Important factors to consider in residence planning
Japan and Singapore share 1st place on the latest Henley Passport Index, enjoying visa-free or visa-on-arrival access to 189 destinations. Both countries gained access to Uzbekistan earlier this year, knocking Germany off the top spot and kicking the latter into 2nd place for the first time since 2013. 2018 is the first year in the index’s 13-year history that either Japan or Singapore has had the most powerful passport in the world.
The rest of the top 20 on the Henley Passport Index — which is based on exclusive data from the International Air Transport Association (IATA) — remains fairly stable as the northern hemisphere enters the big summer holiday season, with no new visa-waivers processed for the UK and the US, who both remain in 4th place. Nationals of these countries, like nationals of most EU member states, have not seen any improvement in their global access since 2017.
South Korea shares 3rd place with six EU member states: Sweden, Finland, Italy, Spain, Denmark, and France. And Austria, Luxembourg, the Netherlands, and Portugal share 4th place with the US and the UK.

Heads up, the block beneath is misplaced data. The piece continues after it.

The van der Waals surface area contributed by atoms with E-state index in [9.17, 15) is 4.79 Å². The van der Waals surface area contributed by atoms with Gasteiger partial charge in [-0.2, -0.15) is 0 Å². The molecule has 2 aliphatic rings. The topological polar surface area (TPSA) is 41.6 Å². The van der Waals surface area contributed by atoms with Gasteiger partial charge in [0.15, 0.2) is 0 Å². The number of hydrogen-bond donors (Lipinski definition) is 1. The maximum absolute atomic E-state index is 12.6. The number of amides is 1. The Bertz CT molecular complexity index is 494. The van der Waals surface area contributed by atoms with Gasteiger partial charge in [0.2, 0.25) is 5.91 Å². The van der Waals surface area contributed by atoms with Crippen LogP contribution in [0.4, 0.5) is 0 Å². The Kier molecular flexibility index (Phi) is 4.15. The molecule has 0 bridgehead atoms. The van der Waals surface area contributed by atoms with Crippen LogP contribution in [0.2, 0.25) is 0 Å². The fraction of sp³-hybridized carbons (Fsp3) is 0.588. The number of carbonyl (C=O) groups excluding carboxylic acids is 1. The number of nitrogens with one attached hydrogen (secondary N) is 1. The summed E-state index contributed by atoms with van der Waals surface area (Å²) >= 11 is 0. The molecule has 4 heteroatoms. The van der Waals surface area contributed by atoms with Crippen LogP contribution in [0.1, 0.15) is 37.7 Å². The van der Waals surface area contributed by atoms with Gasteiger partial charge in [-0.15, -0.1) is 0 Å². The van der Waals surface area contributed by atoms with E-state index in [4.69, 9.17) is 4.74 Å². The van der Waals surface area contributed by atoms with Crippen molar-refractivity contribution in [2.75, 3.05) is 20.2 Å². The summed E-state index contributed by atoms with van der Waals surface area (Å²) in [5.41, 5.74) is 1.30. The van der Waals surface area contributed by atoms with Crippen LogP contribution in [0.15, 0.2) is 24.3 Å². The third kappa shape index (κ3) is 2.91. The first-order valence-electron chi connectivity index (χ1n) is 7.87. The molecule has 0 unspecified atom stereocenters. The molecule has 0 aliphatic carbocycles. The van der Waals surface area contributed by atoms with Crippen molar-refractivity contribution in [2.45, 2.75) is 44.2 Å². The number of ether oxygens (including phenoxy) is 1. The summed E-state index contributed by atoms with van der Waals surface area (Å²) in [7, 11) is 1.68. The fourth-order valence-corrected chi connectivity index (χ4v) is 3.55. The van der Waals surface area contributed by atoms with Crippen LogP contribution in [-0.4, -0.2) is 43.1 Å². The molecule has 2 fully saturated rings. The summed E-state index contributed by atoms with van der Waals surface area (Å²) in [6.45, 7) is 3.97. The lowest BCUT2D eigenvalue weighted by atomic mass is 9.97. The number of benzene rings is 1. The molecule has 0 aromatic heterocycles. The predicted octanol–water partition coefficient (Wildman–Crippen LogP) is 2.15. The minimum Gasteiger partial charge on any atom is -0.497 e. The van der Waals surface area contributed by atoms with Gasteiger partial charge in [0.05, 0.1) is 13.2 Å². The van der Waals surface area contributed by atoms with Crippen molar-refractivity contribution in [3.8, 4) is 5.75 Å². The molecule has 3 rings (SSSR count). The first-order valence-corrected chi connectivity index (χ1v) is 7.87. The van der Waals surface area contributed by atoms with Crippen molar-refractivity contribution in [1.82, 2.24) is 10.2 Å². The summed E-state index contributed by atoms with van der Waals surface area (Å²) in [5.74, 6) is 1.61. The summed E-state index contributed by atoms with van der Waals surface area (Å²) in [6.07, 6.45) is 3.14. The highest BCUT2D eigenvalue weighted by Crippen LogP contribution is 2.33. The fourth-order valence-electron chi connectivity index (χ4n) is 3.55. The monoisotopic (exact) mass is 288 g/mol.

Russia, which opened its borders to World Cup fans this summer, has not yet gained reciprocal access to any new destinations, but it nonetheless rose one place to 46th position, benefitting from an upward climb by the Pacific island-nation of Tuvalu, which gained visa-free access to Taiwan.
The UAE has again improved and gained access to four new destinations since May, rising to 21st place globally on the Henley Passport Index and fast approaching the top 20. Despite gaining access to two new destinations, China has fallen one place to 69th on the index: improved scores for countries such as Nauru, Belarus, and Indonesia, which sit directly above China have made it difficult for the country to ascend the ranking.
Dr. Christian H. Kälin, Group Chairman of Henley & Partners, says that a passport is much more than a simple travel document: “It is a gateway to international opportunities or a barrier to those same opportunities. The Henley Passport Index enables individuals to assess where they lie on the spectrum of global mobility and helps governments understand the relative value and power of the passports they provide.”
Brexit and the EU migrant crisis create a ceiling for Europe’s passport power